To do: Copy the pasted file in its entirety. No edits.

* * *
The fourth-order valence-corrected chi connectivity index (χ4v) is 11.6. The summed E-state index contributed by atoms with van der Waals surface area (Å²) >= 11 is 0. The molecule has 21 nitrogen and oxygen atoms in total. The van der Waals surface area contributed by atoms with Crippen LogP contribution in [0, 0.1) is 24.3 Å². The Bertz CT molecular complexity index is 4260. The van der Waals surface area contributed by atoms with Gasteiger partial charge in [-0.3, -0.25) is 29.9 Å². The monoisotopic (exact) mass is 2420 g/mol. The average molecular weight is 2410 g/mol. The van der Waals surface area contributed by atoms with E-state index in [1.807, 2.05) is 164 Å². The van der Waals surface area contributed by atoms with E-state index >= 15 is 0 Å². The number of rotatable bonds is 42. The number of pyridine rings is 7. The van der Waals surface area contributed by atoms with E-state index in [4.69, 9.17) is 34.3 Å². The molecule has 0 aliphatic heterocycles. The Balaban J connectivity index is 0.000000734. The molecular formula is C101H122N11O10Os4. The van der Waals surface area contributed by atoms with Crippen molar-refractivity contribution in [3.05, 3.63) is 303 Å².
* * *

The fourth-order valence-corrected chi connectivity index (χ4v) is 11.6. The summed E-state index contributed by atoms with van der Waals surface area (Å²) >= 11 is 0. The molecule has 21 nitrogen and oxygen atoms in total. The van der Waals surface area contributed by atoms with Crippen LogP contribution in [0, 0.1) is 24.3 Å². The Bertz CT molecular complexity index is 4260. The van der Waals surface area contributed by atoms with Gasteiger partial charge in [-0.3, -0.25) is 29.9 Å². The monoisotopic (exact) mass is 2420 g/mol. The average molecular weight is 2410 g/mol. The van der Waals surface area contributed by atoms with E-state index in [1.807, 2.05) is 164 Å². The van der Waals surface area contributed by atoms with E-state index >= 15 is 0 Å². The number of rotatable bonds is 42. The number of pyridine rings is 7. The van der Waals surface area contributed by atoms with E-state index in [4.69, 9.17) is 34.3 Å². The molecule has 0 aliphatic heterocycles. The Balaban J connectivity index is 0.000000734. The molecular formula is C101H122N11O10Os4. The van der Waals surface area contributed by atoms with Crippen molar-refractivity contribution in [3.05, 3.63) is 303 Å².